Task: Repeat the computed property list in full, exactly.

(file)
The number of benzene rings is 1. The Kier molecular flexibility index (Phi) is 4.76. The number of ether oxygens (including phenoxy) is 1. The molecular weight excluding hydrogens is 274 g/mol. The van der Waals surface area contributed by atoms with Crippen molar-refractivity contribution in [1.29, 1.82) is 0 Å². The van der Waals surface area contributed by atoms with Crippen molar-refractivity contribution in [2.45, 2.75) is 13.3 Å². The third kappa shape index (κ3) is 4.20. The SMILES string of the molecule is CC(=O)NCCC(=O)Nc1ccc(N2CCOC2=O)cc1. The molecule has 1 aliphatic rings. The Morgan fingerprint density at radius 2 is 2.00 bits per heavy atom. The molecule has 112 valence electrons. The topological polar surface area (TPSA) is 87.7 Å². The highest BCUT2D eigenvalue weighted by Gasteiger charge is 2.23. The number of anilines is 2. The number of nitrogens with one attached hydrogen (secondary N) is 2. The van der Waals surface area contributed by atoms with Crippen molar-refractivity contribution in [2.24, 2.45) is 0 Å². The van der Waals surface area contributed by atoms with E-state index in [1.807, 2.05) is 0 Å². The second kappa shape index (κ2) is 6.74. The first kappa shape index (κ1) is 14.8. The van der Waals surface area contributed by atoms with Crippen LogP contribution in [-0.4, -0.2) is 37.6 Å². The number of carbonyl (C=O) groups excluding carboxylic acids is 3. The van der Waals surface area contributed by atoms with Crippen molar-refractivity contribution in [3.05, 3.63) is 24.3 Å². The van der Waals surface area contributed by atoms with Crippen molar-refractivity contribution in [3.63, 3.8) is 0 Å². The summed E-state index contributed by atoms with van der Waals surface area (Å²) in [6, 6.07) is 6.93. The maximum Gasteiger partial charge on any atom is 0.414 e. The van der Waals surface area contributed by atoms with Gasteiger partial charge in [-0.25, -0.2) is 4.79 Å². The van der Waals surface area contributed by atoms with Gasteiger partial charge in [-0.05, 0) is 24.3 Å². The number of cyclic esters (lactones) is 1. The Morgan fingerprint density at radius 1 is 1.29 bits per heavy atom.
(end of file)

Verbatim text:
The number of benzene rings is 1. The Kier molecular flexibility index (Phi) is 4.76. The number of ether oxygens (including phenoxy) is 1. The molecular weight excluding hydrogens is 274 g/mol. The van der Waals surface area contributed by atoms with Crippen molar-refractivity contribution in [1.29, 1.82) is 0 Å². The van der Waals surface area contributed by atoms with Crippen molar-refractivity contribution in [2.45, 2.75) is 13.3 Å². The third kappa shape index (κ3) is 4.20. The SMILES string of the molecule is CC(=O)NCCC(=O)Nc1ccc(N2CCOC2=O)cc1. The molecule has 1 aliphatic rings. The Morgan fingerprint density at radius 2 is 2.00 bits per heavy atom. The molecule has 112 valence electrons. The topological polar surface area (TPSA) is 87.7 Å². The highest BCUT2D eigenvalue weighted by Gasteiger charge is 2.23. The number of anilines is 2. The number of nitrogens with one attached hydrogen (secondary N) is 2. The van der Waals surface area contributed by atoms with Crippen molar-refractivity contribution in [2.24, 2.45) is 0 Å². The van der Waals surface area contributed by atoms with E-state index in [1.807, 2.05) is 0 Å². The second kappa shape index (κ2) is 6.74. The first kappa shape index (κ1) is 14.8. The van der Waals surface area contributed by atoms with Crippen LogP contribution in [-0.4, -0.2) is 37.6 Å². The number of carbonyl (C=O) groups excluding carboxylic acids is 3. The van der Waals surface area contributed by atoms with Crippen molar-refractivity contribution in [3.05, 3.63) is 24.3 Å². The van der Waals surface area contributed by atoms with Crippen molar-refractivity contribution in [3.63, 3.8) is 0 Å². The summed E-state index contributed by atoms with van der Waals surface area (Å²) in [6, 6.07) is 6.93. The maximum Gasteiger partial charge on any atom is 0.414 e. The van der Waals surface area contributed by atoms with Gasteiger partial charge in [-0.25, -0.2) is 4.79 Å². The van der Waals surface area contributed by atoms with Gasteiger partial charge in [-0.05, 0) is 24.3 Å². The number of cyclic esters (lactones) is 1. The Morgan fingerprint density at radius 1 is 1.29 bits per heavy atom.